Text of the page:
A disturbing/enthralling allegory – class struggle, self deception, and the animalistic brutality concealed just below the surface of human civilization.
I knew of Ballard from the new-wave SF of the late 60s / early 70s, particularly Harlan Ellison’s Dangerous Visions compilations, wherein he’s described – by Ellison in his story introduction – as one of the few mainstream lit crossovers coming from the world of speculative fiction. He is an eloquently gifted writer, straightforward but poetically descriptive at the same time.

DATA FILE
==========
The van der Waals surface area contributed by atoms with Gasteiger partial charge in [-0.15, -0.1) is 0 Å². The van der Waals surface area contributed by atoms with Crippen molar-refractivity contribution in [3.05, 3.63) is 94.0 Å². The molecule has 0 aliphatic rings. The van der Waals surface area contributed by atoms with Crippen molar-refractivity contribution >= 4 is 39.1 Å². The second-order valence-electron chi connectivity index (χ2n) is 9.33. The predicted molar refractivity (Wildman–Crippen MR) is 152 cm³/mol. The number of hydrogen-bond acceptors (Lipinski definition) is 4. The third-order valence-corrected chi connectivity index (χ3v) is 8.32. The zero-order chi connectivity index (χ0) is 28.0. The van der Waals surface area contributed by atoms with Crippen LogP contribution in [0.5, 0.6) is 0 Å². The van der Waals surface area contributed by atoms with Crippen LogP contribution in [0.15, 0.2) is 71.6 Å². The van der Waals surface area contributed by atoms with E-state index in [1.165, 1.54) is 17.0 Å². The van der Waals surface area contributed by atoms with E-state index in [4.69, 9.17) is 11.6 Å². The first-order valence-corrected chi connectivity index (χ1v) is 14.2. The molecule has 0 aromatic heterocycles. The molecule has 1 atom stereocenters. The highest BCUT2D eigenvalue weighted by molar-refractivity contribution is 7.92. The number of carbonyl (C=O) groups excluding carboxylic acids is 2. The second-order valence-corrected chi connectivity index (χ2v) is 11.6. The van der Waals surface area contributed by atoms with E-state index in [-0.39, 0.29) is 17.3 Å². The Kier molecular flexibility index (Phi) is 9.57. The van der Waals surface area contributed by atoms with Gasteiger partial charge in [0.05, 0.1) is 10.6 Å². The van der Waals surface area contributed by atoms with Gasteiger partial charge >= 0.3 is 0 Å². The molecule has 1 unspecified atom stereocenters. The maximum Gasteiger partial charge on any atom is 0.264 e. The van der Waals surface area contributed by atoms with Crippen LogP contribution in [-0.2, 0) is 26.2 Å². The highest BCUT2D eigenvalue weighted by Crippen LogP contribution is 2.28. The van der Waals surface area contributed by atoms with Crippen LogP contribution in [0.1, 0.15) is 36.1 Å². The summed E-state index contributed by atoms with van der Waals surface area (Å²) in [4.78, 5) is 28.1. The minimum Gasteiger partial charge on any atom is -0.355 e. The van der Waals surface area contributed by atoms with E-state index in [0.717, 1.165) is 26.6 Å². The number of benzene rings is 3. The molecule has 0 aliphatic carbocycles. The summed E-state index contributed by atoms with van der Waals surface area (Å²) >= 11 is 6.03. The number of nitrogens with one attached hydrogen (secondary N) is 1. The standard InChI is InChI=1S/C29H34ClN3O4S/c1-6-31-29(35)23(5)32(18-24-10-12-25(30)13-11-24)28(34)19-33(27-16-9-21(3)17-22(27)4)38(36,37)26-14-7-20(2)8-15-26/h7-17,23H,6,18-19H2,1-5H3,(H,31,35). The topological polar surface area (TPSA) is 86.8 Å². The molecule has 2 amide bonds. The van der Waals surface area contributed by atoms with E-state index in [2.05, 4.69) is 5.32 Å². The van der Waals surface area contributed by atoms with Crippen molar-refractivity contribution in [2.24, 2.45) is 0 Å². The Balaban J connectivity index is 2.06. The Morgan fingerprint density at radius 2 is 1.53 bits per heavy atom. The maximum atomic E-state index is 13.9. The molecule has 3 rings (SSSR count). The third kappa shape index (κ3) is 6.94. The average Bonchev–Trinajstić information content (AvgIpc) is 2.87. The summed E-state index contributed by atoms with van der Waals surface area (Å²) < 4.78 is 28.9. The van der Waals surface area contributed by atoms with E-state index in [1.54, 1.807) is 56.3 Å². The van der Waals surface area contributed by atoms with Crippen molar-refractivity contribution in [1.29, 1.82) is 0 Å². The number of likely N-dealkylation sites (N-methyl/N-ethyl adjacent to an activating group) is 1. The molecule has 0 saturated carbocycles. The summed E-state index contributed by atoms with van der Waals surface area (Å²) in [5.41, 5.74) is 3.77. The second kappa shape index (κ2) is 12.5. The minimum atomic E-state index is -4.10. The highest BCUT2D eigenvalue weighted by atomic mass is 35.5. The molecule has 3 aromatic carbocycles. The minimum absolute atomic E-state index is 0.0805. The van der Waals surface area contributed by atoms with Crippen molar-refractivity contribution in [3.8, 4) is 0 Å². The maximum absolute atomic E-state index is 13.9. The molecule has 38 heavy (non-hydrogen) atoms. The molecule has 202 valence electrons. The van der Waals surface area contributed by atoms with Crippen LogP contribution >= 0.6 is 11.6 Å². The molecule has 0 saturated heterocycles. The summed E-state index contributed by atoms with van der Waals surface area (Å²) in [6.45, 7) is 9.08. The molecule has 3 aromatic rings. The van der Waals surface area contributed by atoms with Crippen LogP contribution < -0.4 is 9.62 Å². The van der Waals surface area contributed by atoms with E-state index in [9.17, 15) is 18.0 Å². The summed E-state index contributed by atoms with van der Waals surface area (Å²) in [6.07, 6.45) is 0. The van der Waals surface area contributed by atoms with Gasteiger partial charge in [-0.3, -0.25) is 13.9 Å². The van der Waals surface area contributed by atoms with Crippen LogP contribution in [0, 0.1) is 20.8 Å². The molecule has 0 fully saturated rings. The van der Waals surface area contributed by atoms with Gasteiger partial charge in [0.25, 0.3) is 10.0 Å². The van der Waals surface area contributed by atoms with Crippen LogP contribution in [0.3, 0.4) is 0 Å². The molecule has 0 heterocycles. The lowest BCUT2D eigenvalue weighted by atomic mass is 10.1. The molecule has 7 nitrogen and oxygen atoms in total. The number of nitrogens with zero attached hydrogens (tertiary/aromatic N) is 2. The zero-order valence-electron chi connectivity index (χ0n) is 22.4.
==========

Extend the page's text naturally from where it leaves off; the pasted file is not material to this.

High-Rise is one of those few short novels that could be the topic of a very concise thesis, that ultimately clocks a longer page count than its source material. There is a simple story of ascent/descent at play, but quite a bit of expressive analogy hiding between the lines. There are three main characters, each representing a differing class; lower, middle and upper. This isn’t immediately apparent, but becomes clear through their differing motivations and desires as society in the High-Rise begins to break down. Each of their stories play out to their logical, disturbing conclusions.